FIG. 1 shows a digital system having a display 100 connected to a media device 101 by a connector 104. The media device 101 comprises at least a Central Processing Unit (CPU) 102 and a data storage system 103, typically configured in a manner akin to corresponding components of the computer 1101 of FIG. 11 described above. The media device 101 may be a dedicated reproduction device, a device with additional capabilities such as a TV tuner, a set-top box, or a DVD player, or may be a general purpose Personal Computer (PC). The media device 101 may additionally contain a Graphics Processing Unit (GPU) 111 which assists in the rendering of the user interface to the display 100. The GPU 111 may support the execution of graphics libraries such as OpenGL. The data storage system 103 typically contains a plurality of items represented in digital form generally stored in the storage system 103. Alternatively, in network configured arrangements, such as a CATV set-top box arrangement, the device 101 may provide access via the network to the stored items.
  • [0056]
    An application program operating in accordance with the present disclosure and executed by the CPU 102, optionally assisted by the GPU 111, causes a user interface 110 to be rendered upon the display 100.
  • [0057]
    A control device 105 is operable by a user to transmits a signal 109 to the media device 101, wherein the signal is received by the CPU 102 and causes control events to occur which may result in changes to the state of the digital system and to the user interface 110. The signal 109 may be an infra-red signal or alternatively the control device 105 may also be connected by one or more wires or may be integrated into the media device 101. The control device 105 may be a standard input device such as a keyboard or mouse.
  • [0058]
    In some implementations, the Central Processing Unit (CPU) 102, optional Graphics Processing Unit (GPU) 111 and data storage system 103 may be contained directly within the chassis of the display 100, thereby eliminating the need for the media device 101 and connector 104. In other implementation, the display 100 may be portable. Further, the functional components of the device 101 may be included in a device with additional capabilities, for example a digital camera, with the user interface 110 being rendered either on a display which is integrated into the device or on an external display. Some components and user controls may be shared between the browsing application and any additional capabilities of the device.
  • [0059]
    In the browsing application program, items of a collection are organised as a sorted stack or list. The sorting of the list is performed by the application program executing upon the device 101 and is generally performed upon an attribute of the metadata. The sorting of the list can be interpreted to result in a linear list of set of data permitting the list to be traversed from one item to another whilst following the sort order. The sort is most desirably unique, and such may require sub-sorts upon other attributes of items in the collection. At any time, exactly one item in the collection is considered or identified to be ‘in focus’. This item may also be the item currently selected by the user. This item is herein referred to as the ‘focus item’. Navigating the collection entails scrolling or otherwise traversing through the sorted stack or list of items, wherein the focus item changes as the stack or list is scrolled.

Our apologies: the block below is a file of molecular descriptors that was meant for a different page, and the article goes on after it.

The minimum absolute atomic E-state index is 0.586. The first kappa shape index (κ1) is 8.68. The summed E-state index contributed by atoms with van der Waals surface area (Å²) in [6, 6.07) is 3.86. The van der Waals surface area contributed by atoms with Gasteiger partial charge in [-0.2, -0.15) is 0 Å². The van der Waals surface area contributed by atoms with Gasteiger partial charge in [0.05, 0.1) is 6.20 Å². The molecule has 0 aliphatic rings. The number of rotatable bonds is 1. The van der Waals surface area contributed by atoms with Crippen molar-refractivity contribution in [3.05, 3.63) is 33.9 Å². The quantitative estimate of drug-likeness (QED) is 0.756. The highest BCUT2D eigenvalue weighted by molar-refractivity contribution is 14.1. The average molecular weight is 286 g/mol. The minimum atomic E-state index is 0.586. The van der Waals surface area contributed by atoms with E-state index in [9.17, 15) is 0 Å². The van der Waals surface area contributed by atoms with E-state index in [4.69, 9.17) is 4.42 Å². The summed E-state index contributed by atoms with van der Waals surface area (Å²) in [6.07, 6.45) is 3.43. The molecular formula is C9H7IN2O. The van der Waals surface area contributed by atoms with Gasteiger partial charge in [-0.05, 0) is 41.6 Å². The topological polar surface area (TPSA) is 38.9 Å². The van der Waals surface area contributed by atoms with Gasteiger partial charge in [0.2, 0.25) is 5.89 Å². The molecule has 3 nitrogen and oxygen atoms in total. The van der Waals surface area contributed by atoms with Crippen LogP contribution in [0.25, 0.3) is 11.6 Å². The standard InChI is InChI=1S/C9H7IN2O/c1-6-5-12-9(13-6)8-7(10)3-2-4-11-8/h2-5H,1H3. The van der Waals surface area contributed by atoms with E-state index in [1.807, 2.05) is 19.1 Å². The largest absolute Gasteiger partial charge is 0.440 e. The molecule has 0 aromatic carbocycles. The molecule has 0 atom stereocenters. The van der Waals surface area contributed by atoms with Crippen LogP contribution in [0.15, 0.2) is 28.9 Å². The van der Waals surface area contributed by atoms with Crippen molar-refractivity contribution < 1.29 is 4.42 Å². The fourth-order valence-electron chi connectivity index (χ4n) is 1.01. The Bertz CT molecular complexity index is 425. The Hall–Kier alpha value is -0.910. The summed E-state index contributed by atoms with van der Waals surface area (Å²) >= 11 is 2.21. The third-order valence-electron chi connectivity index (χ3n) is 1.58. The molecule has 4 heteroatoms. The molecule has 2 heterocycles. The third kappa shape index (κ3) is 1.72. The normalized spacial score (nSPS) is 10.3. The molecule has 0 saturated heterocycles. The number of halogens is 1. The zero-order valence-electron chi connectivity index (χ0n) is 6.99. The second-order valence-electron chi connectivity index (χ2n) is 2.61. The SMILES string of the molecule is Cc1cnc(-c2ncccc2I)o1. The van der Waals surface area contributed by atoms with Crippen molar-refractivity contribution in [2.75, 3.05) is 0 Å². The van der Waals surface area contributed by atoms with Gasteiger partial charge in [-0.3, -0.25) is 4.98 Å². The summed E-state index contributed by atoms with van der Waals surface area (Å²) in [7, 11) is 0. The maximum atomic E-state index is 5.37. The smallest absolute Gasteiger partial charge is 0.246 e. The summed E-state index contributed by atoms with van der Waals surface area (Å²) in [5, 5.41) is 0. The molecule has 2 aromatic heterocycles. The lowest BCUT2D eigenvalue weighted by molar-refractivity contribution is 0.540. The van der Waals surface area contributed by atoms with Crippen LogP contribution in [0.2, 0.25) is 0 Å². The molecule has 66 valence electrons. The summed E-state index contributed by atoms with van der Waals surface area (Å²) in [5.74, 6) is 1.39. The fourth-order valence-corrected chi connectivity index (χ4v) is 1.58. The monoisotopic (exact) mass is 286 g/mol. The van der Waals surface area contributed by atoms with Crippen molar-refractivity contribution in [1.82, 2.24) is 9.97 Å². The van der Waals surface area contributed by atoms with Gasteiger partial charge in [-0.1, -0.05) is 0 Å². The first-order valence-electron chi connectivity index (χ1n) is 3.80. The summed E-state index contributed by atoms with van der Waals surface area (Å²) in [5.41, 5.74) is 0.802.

• [0060]
    Preferably, the stack or list can be scrolled, browsed or traversed continuously, returning to the first item in the list after reaching the last item, and vice versa, in a circular fashion. For example, scrolling forwards from Z continues to A in an alphabetic list (when there are no non-alphabetic characters or numerals in the list), and scrolling back from A continues to Z. An indication may be provided to the user of the system when such boundary points are reached.
  • [0061]
    Given any collection of items, there are potentially a number of different aspects that can be used as a basis for sorting the collection. These include aspects intrinsic to the item data, for example the dominant colour in an image or the length of a song; metadata associated with the item such as a name or classification, or an arbitrary order determined by the designer or user of the system. The application of particular aspects to the sorting of a collection of items is herein referred to as a ‘sort order’. As such, sort order(s) are associable with the items of the collection.
  • [0062]
    At any time whilst navigating the collection, according to preferred implementations, the collection of items can be re-sorted according to any one of a set of sort orders, and the focus item will be maintained before and after the collection is re-sorted. In order to support this aspect, it is appreciated that every sort order should include every item in the collection being browsed, and therefore filtering of the collection is undesirable. Filtering however may be used to limit the collection size or to exclude from the sort those items that do not possess a metadata attribute upon which the sort can be performed.
  • [0063]